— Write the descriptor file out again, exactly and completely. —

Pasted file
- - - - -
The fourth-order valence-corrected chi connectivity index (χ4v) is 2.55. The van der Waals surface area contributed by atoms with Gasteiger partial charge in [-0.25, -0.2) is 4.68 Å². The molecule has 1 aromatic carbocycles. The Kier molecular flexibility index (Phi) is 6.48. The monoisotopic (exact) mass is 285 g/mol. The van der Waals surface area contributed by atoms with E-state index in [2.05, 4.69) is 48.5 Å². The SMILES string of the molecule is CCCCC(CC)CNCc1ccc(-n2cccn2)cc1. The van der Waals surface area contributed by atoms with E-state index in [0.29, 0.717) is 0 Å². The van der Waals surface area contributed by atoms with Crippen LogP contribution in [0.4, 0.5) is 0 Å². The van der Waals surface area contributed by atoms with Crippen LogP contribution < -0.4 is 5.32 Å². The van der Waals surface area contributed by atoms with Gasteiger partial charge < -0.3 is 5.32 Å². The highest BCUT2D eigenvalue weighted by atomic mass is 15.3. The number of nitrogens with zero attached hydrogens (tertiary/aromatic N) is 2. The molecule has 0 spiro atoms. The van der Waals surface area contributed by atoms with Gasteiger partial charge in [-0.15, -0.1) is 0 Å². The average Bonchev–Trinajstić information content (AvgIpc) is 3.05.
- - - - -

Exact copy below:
The fourth-order valence-corrected chi connectivity index (χ4v) is 2.55. The van der Waals surface area contributed by atoms with Gasteiger partial charge in [-0.25, -0.2) is 4.68 Å². The molecule has 1 aromatic carbocycles. The Kier molecular flexibility index (Phi) is 6.48. The monoisotopic (exact) mass is 285 g/mol. The van der Waals surface area contributed by atoms with E-state index in [2.05, 4.69) is 48.5 Å². The SMILES string of the molecule is CCCCC(CC)CNCc1ccc(-n2cccn2)cc1. The van der Waals surface area contributed by atoms with E-state index in [0.29, 0.717) is 0 Å². The van der Waals surface area contributed by atoms with Crippen LogP contribution in [0.4, 0.5) is 0 Å². The van der Waals surface area contributed by atoms with Crippen LogP contribution < -0.4 is 5.32 Å². The van der Waals surface area contributed by atoms with Gasteiger partial charge < -0.3 is 5.32 Å². The highest BCUT2D eigenvalue weighted by atomic mass is 15.3. The number of nitrogens with zero attached hydrogens (tertiary/aromatic N) is 2. The molecule has 0 spiro atoms. The van der Waals surface area contributed by atoms with Gasteiger partial charge in [-0.15, -0.1) is 0 Å². The average Bonchev–Trinajstić information content (AvgIpc) is 3.05.